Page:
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Thursday, Jan 24, 2008

Animal stories from the urban jungle.

New York Rat Photo by Ksnap

New York Rat Photo by Ksnap


“In New York City, as in all great seaports, rats abound. One is occasionally in their presence without being aware of it. In the whole city relatively few blocks are entirely free of them. They have greatly diminished in the last twenty-five years, but there still are millions here; some authorities believe that in the five boroughs there is a rat for every human being.”
Joseph Mitchell. story from 1944

The Modern Library edition of Joseph Mitchell’s The Bottom of the Harbour is small enough to carry around as if it were a pocket bible. I treat it as if it were one. Joseph Mitchell was a creature running around the same kind of neighbourhoods as rats. He could be found in waterways, back alleys, saloons, flophouses. But, unlike the brown rat which was a vicious vandal, going on destructive rampages and soiling and chewing on things it never intends to eat, Joseph Mitchell’s gaze and attention was reverent. Luc Sante, who has covered the same kind of waterfronts in more recent times called Mitchell’s writing “clear and strong and rich,” writing in the New Republic that he possessed a quality “too seldom found in most writing of any sort: it is unreservedly generous.”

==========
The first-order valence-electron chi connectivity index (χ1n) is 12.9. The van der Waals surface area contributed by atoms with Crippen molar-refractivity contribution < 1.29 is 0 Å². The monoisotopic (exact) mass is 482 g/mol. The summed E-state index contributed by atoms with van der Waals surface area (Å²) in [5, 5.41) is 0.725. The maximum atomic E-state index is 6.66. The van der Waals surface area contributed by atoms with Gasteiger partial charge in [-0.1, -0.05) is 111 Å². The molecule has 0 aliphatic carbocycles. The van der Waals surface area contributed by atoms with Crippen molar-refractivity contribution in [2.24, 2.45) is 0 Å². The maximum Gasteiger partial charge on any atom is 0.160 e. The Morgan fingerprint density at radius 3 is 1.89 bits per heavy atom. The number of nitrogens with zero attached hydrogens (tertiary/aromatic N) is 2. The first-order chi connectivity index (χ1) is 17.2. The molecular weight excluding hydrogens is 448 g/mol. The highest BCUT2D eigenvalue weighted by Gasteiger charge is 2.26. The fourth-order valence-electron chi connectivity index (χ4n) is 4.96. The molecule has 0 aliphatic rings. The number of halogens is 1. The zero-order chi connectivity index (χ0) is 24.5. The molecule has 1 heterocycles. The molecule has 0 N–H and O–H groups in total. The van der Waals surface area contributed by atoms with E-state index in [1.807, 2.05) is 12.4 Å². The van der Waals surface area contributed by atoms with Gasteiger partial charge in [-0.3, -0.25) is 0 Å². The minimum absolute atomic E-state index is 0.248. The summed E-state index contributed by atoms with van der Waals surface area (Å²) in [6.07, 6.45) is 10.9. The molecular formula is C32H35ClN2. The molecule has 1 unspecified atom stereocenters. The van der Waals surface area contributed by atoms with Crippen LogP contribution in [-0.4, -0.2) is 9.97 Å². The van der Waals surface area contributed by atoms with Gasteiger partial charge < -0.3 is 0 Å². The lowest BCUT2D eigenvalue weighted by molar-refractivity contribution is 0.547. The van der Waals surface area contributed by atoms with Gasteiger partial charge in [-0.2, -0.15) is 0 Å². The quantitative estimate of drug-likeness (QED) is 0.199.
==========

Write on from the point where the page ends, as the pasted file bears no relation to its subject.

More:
There are entertaining analogies in Joseph Mitchell’s story about the rats of New York: “They live to be three or four years old, although now and then one may live somewhat longer; a rat at four is older than a man at ninety.” He quoted an exterminator who said “Rats that survive to the age of four are the wisest and the most cynical beasts on earth.” Mitchell has a sense of inner life of a rat: “The rats of New York are quicker-witted than those on farms, and they can outthink any man who has not made a study of their habits. Even so, they spend most of their lives in a state of extreme anxiety, the black rats dreading the brown and both species dreading human beings. Away from their nests, they are usually on the edge of hysteria.”